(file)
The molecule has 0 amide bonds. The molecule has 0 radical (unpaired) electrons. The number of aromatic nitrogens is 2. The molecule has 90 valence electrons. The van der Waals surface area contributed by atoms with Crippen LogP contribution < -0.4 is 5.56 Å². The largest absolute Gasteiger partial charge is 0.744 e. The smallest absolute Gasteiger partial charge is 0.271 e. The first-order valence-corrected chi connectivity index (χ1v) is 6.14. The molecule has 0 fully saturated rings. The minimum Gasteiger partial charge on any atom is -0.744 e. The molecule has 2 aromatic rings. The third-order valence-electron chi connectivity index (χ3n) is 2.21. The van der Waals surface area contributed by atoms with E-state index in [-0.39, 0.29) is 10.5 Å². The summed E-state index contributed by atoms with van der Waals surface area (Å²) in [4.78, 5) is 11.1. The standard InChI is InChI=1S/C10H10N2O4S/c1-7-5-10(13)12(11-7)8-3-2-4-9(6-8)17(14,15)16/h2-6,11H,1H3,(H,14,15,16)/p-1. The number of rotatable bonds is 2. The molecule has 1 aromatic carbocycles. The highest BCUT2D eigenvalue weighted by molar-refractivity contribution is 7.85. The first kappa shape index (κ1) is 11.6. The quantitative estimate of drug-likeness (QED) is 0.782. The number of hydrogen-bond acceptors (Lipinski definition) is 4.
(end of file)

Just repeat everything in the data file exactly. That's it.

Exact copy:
The molecule has 0 amide bonds. The molecule has 0 radical (unpaired) electrons. The number of aromatic nitrogens is 2. The molecule has 90 valence electrons. The van der Waals surface area contributed by atoms with Crippen LogP contribution < -0.4 is 5.56 Å². The largest absolute Gasteiger partial charge is 0.744 e. The smallest absolute Gasteiger partial charge is 0.271 e. The first-order valence-corrected chi connectivity index (χ1v) is 6.14. The molecule has 0 fully saturated rings. The minimum Gasteiger partial charge on any atom is -0.744 e. The molecule has 2 aromatic rings. The third-order valence-electron chi connectivity index (χ3n) is 2.21. The van der Waals surface area contributed by atoms with E-state index in [-0.39, 0.29) is 10.5 Å². The summed E-state index contributed by atoms with van der Waals surface area (Å²) in [4.78, 5) is 11.1. The standard InChI is InChI=1S/C10H10N2O4S/c1-7-5-10(13)12(11-7)8-3-2-4-9(6-8)17(14,15)16/h2-6,11H,1H3,(H,14,15,16)/p-1. The number of rotatable bonds is 2. The molecule has 1 aromatic carbocycles. The highest BCUT2D eigenvalue weighted by molar-refractivity contribution is 7.85. The first kappa shape index (κ1) is 11.6. The quantitative estimate of drug-likeness (QED) is 0.782. The number of hydrogen-bond acceptors (Lipinski definition) is 4.